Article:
‘Savages’: News and Post commit to a very public Hamas execution

Today's tabloids, Nov. 21, 2012. ()
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Each day, the New York tabloids vie to sell readers at the newsstands on outrageous headlines, dramatic photography, and, occasionally, great reporting. Who is today's winner?

BRUTAL JUSTICE: Yesterday was the bloodiest day yet in the conflict between Israel and Hamas.

The death toll climbed as high as 138 in Gaza, as Israel widened its attack to target tunnels thought to be used to smuggle weapons into Gaza and road access connecting the central strip to Gaza City. Five Israelis are reported to have been killed so far.

But in all the fighting and killing, one sensationally graphic story ricocheted around the internet last night and into this morning as militants publicly executed six Palestinians accused of spying for Israel, and dragged the body of one of them through the street attached by rope to the back of a motorcycle.

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There were photos from every major news organization, but Reuters provided the closest ones, and the photos used on the front of both tabloids today.

This is the moment that puzzles out-of-towners, some from places with no daily print newspaper at all: New York City has not just two newspapers, but two tabloids—that sometimes put the same story on their front pages, with the same headline?

Of course that's not the goal. Both papers want to have the better front, so by definition they don't want them to be the same. But sometimes the tabloid mind is drawn , magnet-like, to a particular phrase or treatment and can't break out. That, in my opinion, is when you usually get days like today.

"SAVAGES!" reads the knockout-white type on the front of the Post today, over a fairly wide image of the motorcycle brigade dragging the body of the executed spy-suspect. Members of the brigade appear to be hollering and cheering and holding up guns. Beneath: "Hamas thugs execute 'spies.'"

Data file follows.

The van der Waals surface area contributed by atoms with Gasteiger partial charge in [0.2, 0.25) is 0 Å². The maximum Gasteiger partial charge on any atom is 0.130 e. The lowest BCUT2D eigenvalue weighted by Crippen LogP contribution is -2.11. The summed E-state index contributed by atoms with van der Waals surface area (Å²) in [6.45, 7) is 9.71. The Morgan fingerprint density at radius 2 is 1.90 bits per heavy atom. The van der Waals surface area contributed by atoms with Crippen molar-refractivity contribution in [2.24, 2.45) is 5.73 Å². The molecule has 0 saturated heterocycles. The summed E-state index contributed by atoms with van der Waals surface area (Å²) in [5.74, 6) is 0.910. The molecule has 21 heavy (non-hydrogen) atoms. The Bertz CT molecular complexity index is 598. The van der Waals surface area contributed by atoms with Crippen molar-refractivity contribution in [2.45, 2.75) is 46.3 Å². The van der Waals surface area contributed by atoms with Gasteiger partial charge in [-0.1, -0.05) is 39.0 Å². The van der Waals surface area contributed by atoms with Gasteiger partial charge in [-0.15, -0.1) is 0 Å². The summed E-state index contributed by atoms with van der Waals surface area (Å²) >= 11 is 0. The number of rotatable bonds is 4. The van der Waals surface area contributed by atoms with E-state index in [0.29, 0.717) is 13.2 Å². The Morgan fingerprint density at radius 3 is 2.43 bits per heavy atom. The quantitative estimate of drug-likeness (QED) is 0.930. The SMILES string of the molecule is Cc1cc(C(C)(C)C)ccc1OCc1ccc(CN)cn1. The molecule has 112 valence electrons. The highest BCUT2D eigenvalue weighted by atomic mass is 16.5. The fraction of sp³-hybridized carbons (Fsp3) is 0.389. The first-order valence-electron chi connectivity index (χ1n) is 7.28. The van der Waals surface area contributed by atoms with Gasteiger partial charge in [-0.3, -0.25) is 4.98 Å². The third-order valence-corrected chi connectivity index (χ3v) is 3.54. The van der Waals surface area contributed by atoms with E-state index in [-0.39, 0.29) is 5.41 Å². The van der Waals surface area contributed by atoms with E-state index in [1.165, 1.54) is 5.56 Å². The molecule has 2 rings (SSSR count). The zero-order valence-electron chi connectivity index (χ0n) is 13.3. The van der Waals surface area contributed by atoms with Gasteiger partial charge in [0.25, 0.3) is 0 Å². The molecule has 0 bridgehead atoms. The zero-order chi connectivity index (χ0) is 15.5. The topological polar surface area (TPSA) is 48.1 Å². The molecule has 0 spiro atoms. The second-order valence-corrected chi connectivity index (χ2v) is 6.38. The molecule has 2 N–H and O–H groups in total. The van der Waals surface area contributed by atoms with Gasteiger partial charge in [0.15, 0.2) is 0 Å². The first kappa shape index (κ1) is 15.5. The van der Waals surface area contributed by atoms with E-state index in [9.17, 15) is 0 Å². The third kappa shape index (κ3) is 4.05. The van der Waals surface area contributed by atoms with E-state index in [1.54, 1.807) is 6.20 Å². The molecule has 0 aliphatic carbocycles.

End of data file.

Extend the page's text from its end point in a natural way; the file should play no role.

The News opts for a tighter shot, closer to the ground, also from Reuters. This has the unsettling effect of bringing out more detail in the faces of the motorcycle brigade, and the dead man. But while the shot is tighter, the brigade looks all business; the body of the man might as well have caught on to the back of the motorcycle by accident, for the expressiveness of the riders.

"SAVAGES," reads the News headline, also in knockout-white (but without the exclamation point). And their dek: "How Hamas executed Israel 'spy.'" A lot less loaded here, too.

I was surprised to find so little debate on Twitter about this photo, after we heard so much about photos of Moammar Khadafy in extremis, and of the injured American ambassador J. Christopher Stevens, shortly before he died.

Partly of course this has to do with the circumstances: an unnamed and unknown accused spy being executed in an internal Hamas proceeding.